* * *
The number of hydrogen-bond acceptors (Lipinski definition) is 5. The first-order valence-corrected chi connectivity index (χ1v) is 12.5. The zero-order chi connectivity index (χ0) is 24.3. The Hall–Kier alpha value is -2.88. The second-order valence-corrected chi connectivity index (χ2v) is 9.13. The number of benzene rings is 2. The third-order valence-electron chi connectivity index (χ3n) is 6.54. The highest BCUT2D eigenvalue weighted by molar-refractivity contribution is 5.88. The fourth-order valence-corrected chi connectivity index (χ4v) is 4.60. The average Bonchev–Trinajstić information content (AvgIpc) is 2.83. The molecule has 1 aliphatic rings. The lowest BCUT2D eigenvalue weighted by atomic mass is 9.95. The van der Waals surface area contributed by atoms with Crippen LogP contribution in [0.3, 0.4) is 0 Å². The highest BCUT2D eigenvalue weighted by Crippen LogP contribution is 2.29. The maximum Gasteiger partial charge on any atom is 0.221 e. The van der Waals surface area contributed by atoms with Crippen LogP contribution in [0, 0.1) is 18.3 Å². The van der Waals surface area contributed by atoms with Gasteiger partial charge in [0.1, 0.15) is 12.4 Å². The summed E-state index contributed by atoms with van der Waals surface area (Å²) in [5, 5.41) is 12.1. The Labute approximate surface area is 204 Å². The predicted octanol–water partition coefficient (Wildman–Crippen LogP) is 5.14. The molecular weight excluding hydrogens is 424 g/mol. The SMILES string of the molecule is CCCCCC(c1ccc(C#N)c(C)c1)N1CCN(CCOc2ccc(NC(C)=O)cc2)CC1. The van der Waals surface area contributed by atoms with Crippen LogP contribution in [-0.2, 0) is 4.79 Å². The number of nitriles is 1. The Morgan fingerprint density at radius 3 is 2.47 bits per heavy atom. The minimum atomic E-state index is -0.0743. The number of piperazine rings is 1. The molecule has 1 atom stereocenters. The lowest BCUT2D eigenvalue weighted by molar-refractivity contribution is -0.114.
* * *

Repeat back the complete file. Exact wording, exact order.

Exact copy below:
The number of hydrogen-bond acceptors (Lipinski definition) is 5. The first-order valence-corrected chi connectivity index (χ1v) is 12.5. The zero-order chi connectivity index (χ0) is 24.3. The Hall–Kier alpha value is -2.88. The second-order valence-corrected chi connectivity index (χ2v) is 9.13. The number of benzene rings is 2. The third-order valence-electron chi connectivity index (χ3n) is 6.54. The highest BCUT2D eigenvalue weighted by molar-refractivity contribution is 5.88. The fourth-order valence-corrected chi connectivity index (χ4v) is 4.60. The average Bonchev–Trinajstić information content (AvgIpc) is 2.83. The molecule has 1 aliphatic rings. The lowest BCUT2D eigenvalue weighted by atomic mass is 9.95. The van der Waals surface area contributed by atoms with Crippen LogP contribution in [0.3, 0.4) is 0 Å². The highest BCUT2D eigenvalue weighted by Crippen LogP contribution is 2.29. The maximum Gasteiger partial charge on any atom is 0.221 e. The van der Waals surface area contributed by atoms with Crippen LogP contribution in [0, 0.1) is 18.3 Å². The van der Waals surface area contributed by atoms with Gasteiger partial charge in [0.1, 0.15) is 12.4 Å². The summed E-state index contributed by atoms with van der Waals surface area (Å²) in [5, 5.41) is 12.1. The Labute approximate surface area is 204 Å². The predicted octanol–water partition coefficient (Wildman–Crippen LogP) is 5.14. The molecular weight excluding hydrogens is 424 g/mol. The SMILES string of the molecule is CCCCCC(c1ccc(C#N)c(C)c1)N1CCN(CCOc2ccc(NC(C)=O)cc2)CC1. The van der Waals surface area contributed by atoms with Crippen LogP contribution in [-0.2, 0) is 4.79 Å². The number of nitriles is 1. The Morgan fingerprint density at radius 3 is 2.47 bits per heavy atom. The minimum atomic E-state index is -0.0743. The number of piperazine rings is 1. The molecule has 1 atom stereocenters. The lowest BCUT2D eigenvalue weighted by molar-refractivity contribution is -0.114.